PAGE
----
Some archival footage of San Francisco in 1955 from the Prelinger Archives has caught my attention again today, and you should really see it. It comes from amateur filmmaker and inventor Tullio Pellegrini, and it's a charmingly direct, picturesque tour of the city from a guide who sounds straight out of 1950s narrator Central Casting.

SFist first republished Pellegrini's short film back in 2011, but as I realize now, that was eight years ago! It's clearly time to show you all again — especially now that the footage is on YouTube.

The tour begins with cuts between different automobile approaches to the city — from the south, east, and north.

"Approaching from the south, the traveler views with sudden excitement the city thrusting its white towers into the blue California sky," Pellegrini, or his narrator, says above swelling orchestral music. "But it is from the east that the city reveals its famous profile, framed by the silver towers of the Bay Bridge."

The film explains how Telegraph Hill was once the site of a semaphore that signaled to SF residents when certain ship types, and thus types of cargo, were about to arrive at the docks.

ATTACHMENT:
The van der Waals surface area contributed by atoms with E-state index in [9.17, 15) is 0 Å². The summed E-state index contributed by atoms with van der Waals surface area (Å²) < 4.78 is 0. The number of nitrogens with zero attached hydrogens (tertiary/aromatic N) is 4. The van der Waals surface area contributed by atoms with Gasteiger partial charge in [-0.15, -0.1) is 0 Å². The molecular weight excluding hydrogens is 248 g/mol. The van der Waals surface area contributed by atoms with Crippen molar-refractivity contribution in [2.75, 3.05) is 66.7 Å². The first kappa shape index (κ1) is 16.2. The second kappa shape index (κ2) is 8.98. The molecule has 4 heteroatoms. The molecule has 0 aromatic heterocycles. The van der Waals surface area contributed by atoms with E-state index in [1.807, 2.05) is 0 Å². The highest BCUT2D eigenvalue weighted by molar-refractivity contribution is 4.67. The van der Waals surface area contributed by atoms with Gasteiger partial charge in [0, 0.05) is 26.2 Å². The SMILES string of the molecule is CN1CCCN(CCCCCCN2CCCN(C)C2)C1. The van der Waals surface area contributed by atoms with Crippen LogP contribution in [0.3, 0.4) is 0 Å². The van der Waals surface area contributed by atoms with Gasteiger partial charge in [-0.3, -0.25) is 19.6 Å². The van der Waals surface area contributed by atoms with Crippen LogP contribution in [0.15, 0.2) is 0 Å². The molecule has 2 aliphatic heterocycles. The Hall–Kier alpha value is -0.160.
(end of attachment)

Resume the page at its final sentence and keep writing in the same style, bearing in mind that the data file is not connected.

Fisherman's Wharf looks remarkably similar, 64 years later, as it did in this film, though it's more worn these days.

And you'll get a glimpse of the Cliff House and the "newly installed" aerial tram that used to run there above the ocean.

A lot of the footage is shot from a car's passenger seat — the film's enthusiasm for the roads helps explain how car culture killed off Bay Area public transportation until the 1970s. But there's also a trip to visit the lions at the SF Zoo, a look at the cable-car turnaround at Powell Street — which at the time had cars trying to weave around it without hitting pedestrians — and a requisite visit to the "Oriental colony" of Chinatown. Enjoy.